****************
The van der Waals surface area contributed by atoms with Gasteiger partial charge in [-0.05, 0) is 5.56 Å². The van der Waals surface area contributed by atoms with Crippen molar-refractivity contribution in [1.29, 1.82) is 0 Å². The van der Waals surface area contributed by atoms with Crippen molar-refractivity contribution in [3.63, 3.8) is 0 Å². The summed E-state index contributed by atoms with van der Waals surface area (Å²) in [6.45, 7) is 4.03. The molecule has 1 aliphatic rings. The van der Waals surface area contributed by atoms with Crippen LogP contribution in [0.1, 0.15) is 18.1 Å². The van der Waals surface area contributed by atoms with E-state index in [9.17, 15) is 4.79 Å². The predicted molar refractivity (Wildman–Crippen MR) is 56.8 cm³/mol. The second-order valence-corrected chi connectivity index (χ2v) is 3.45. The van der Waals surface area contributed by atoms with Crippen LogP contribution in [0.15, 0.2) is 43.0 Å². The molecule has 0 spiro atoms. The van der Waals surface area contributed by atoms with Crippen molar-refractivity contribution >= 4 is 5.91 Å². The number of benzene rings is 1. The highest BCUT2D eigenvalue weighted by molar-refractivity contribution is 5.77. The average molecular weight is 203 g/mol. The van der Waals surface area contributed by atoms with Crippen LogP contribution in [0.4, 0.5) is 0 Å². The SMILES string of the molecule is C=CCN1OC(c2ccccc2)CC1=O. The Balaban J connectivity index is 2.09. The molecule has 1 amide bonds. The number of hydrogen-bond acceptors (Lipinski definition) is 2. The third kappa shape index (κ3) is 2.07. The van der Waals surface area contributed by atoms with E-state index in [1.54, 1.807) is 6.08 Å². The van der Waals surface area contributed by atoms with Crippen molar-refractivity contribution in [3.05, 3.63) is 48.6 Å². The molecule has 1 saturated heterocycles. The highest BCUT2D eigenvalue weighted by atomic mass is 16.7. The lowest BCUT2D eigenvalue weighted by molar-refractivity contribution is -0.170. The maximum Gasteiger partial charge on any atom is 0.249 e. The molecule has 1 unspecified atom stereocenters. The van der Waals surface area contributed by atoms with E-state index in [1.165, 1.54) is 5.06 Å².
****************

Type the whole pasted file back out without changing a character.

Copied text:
The van der Waals surface area contributed by atoms with Gasteiger partial charge in [-0.05, 0) is 5.56 Å². The van der Waals surface area contributed by atoms with Crippen molar-refractivity contribution in [1.29, 1.82) is 0 Å². The van der Waals surface area contributed by atoms with Crippen molar-refractivity contribution in [3.63, 3.8) is 0 Å². The summed E-state index contributed by atoms with van der Waals surface area (Å²) in [6.45, 7) is 4.03. The molecule has 1 aliphatic rings. The van der Waals surface area contributed by atoms with Crippen LogP contribution in [0.1, 0.15) is 18.1 Å². The van der Waals surface area contributed by atoms with E-state index in [9.17, 15) is 4.79 Å². The predicted molar refractivity (Wildman–Crippen MR) is 56.8 cm³/mol. The second-order valence-corrected chi connectivity index (χ2v) is 3.45. The van der Waals surface area contributed by atoms with Crippen LogP contribution in [0.15, 0.2) is 43.0 Å². The molecule has 0 spiro atoms. The van der Waals surface area contributed by atoms with Crippen molar-refractivity contribution >= 4 is 5.91 Å². The number of benzene rings is 1. The highest BCUT2D eigenvalue weighted by molar-refractivity contribution is 5.77. The average molecular weight is 203 g/mol. The van der Waals surface area contributed by atoms with Crippen LogP contribution in [0.4, 0.5) is 0 Å². The SMILES string of the molecule is C=CCN1OC(c2ccccc2)CC1=O. The Balaban J connectivity index is 2.09. The molecule has 1 amide bonds. The number of hydrogen-bond acceptors (Lipinski definition) is 2. The third kappa shape index (κ3) is 2.07. The van der Waals surface area contributed by atoms with E-state index in [1.54, 1.807) is 6.08 Å². The van der Waals surface area contributed by atoms with Crippen molar-refractivity contribution in [3.05, 3.63) is 48.6 Å². The molecule has 1 saturated heterocycles. The highest BCUT2D eigenvalue weighted by atomic mass is 16.7. The lowest BCUT2D eigenvalue weighted by molar-refractivity contribution is -0.170. The maximum Gasteiger partial charge on any atom is 0.249 e. The molecule has 1 unspecified atom stereocenters. The van der Waals surface area contributed by atoms with E-state index in [1.165, 1.54) is 5.06 Å².